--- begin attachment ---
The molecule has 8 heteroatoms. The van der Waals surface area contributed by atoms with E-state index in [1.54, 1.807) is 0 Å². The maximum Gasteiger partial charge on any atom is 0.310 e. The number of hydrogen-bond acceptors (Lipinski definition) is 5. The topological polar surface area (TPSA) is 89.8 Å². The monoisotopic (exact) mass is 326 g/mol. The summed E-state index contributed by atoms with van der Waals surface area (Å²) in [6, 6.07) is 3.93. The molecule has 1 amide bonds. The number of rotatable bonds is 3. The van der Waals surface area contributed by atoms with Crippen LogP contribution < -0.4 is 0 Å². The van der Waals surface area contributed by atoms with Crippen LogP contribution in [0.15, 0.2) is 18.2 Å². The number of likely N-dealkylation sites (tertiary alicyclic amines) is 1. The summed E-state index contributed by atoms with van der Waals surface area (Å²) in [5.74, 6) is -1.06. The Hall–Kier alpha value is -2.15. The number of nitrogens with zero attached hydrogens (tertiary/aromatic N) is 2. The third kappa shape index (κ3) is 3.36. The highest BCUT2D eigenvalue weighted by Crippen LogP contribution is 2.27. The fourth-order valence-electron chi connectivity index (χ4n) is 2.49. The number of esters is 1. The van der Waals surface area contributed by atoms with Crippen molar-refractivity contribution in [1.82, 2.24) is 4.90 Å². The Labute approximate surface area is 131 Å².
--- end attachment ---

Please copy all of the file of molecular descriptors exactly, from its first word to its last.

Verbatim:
The molecule has 8 heteroatoms. The van der Waals surface area contributed by atoms with E-state index in [1.54, 1.807) is 0 Å². The maximum Gasteiger partial charge on any atom is 0.310 e. The number of hydrogen-bond acceptors (Lipinski definition) is 5. The topological polar surface area (TPSA) is 89.8 Å². The monoisotopic (exact) mass is 326 g/mol. The summed E-state index contributed by atoms with van der Waals surface area (Å²) in [6, 6.07) is 3.93. The molecule has 1 amide bonds. The number of rotatable bonds is 3. The van der Waals surface area contributed by atoms with Crippen LogP contribution < -0.4 is 0 Å². The van der Waals surface area contributed by atoms with Crippen LogP contribution in [0.15, 0.2) is 18.2 Å². The number of likely N-dealkylation sites (tertiary alicyclic amines) is 1. The summed E-state index contributed by atoms with van der Waals surface area (Å²) in [5.74, 6) is -1.06. The Hall–Kier alpha value is -2.15. The number of nitrogens with zero attached hydrogens (tertiary/aromatic N) is 2. The third kappa shape index (κ3) is 3.36. The highest BCUT2D eigenvalue weighted by Crippen LogP contribution is 2.27. The fourth-order valence-electron chi connectivity index (χ4n) is 2.49. The number of esters is 1. The van der Waals surface area contributed by atoms with Crippen molar-refractivity contribution in [1.82, 2.24) is 4.90 Å². The Labute approximate surface area is 131 Å².